Stewart alumni honored at powwow
June 15, 2013
Stewart Indian School was alive last weekend with the sounds, smells and sights of the annual Father’s Day Powwow, featuring competition dancing, Native American arts and crafts, Indian tacos and drum groups.
But before the air filled with the melodic chimes of the jingle dancers and the feathered bounce of the fancy dance, the school served as an off-reservation boarding facility from 1890 through 1980.
Two former students, Billy Domingues and Aletha Tom, were honored during an alumni reception June 13 and were recognized June 14 at the powwow.
“I just had a birthday last month,” said Domingues, 80. “This is the best birthday present I ever got.”
Domingues was one of five children orphaned in Santa Rosa, Calif., when both parents died within a year of each other. Domingues, then 3, and his siblings all had tuberculosis, so families were reluctant to take them in.
A nurse, Eva Mary Williams, agreed to take the siblings and cared for them for five years. When she had to go back to work, the children became wards of the state and were sent to Stewart Indian School, where Domingues would live — never leaving during breaks or holidays — for the next nine years until he graduated in 1952.
Tom, 66, was 12 when her parents sent her to the school from the Moapa Paiute Indian Reservation, where she was raised.
“It was hard,” she said. “I didn’t know what to expect. When you grow up on a reservation, you don’t know about people off the reservation. I didn’t even know there were other tribes. I found out there were so many — Navajos, Apache, Hopi. I just couldn’t believe it.”
Although Tom said she cried every day out of homesickness her first few weeks, she later saw the opportunities the school presented.
“When I went to public school, I envied the white girls who were on the drill team and cheerleaders,” she said. “When I came to the Indian school, I tried out for every one of them.”
She was on the drill team her first year and a majorette after that, marching in the Nevada Day Parade every year until she graduated in 1965.
She returned in 2009 for a Stewart Indian School Alumni float and has been back every year since.
Domingues, who learned the trades of plumbing and electrician at the school, said the militaristic style there prepared him for his four-year tour of duty in the Navy.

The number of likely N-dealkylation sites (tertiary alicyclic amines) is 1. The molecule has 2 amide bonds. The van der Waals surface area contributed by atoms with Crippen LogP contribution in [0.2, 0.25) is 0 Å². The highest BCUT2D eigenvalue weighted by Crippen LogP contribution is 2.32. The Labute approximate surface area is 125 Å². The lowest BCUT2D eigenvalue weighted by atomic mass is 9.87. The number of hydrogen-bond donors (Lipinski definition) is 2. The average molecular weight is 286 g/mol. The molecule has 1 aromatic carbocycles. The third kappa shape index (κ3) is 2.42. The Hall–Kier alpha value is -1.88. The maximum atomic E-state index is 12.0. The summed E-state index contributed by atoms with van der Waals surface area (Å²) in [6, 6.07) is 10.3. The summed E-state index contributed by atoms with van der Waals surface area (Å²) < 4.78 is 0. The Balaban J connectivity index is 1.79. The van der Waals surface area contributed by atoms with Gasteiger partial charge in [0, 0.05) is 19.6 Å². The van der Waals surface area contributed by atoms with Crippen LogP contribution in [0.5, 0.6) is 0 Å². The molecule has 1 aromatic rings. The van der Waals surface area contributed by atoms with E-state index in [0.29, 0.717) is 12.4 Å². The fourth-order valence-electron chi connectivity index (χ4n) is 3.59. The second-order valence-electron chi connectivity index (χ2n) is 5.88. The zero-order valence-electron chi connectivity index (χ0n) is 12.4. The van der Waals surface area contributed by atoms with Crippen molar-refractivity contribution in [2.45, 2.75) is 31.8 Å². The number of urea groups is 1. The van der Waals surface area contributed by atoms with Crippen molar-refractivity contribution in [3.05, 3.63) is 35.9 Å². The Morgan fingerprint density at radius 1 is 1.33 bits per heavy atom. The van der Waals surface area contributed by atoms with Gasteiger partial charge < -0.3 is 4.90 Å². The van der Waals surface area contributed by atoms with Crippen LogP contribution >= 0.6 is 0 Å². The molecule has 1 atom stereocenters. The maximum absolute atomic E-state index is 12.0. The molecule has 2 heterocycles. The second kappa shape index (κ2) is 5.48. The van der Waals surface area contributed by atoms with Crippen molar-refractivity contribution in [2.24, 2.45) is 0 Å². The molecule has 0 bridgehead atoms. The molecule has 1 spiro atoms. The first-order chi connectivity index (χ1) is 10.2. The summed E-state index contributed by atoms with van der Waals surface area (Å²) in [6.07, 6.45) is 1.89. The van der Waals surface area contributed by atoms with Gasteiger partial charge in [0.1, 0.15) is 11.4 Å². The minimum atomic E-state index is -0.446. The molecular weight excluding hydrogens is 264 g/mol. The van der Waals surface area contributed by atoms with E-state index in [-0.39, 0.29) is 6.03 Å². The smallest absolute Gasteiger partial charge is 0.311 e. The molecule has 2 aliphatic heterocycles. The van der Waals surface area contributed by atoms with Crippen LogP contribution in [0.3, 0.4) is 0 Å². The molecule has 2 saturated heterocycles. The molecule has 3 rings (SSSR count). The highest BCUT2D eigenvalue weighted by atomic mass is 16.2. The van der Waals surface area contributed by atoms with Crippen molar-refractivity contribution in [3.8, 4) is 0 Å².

After he was discharged, he decided to use his G.I. Bill to go to college. His sister wrote and invited him to come visit her where she was living, in Yosemite.
“I had two weeks to goof around before the first semester, so I did,” he said. “I never left until 1990.”
He got a job working for the National Parks Service, first temporarily and then as a permanent plumber. After 34 years, he retired.
He knows there are mixed feelings among the alumni about Stewart Indian School, which began as a place where Indian children were forced to go as a government-sponsored program to assimilate them into white culture. Although it became voluntary over the years, some former students remember it as a harsh and lonely environment.
Domingues, a Coast Miwok who now lives on the Paiute reservation in Yerington, is grateful for his time at Stewart and the skills he learned there.
“I’m retired, and I get a good pension,” he said. “That’s what it’s all about.”
Both Tom and Domingues regularly return for the annual Father’s Day Powwow to reconnect with classmates.
“All my life, since I was 10 years old ’til I’m 80 now, I still keep in touch,” Domingues said.
Sherry Rupert, director of the Nevada Indian Commission, said the powwow is one of the most popular in the state.
“Everybody loves to come out here because of the history of the school and all of the grass,” she said. “It’s just a nice setting. It’s unlike any Indian boarding school in the nation.”
Tom said it is a place that should not be forgotten.
“It still matters because to me it was home,” she said. “It taught me a great deal of who I am, who I represent and how I should live my life.”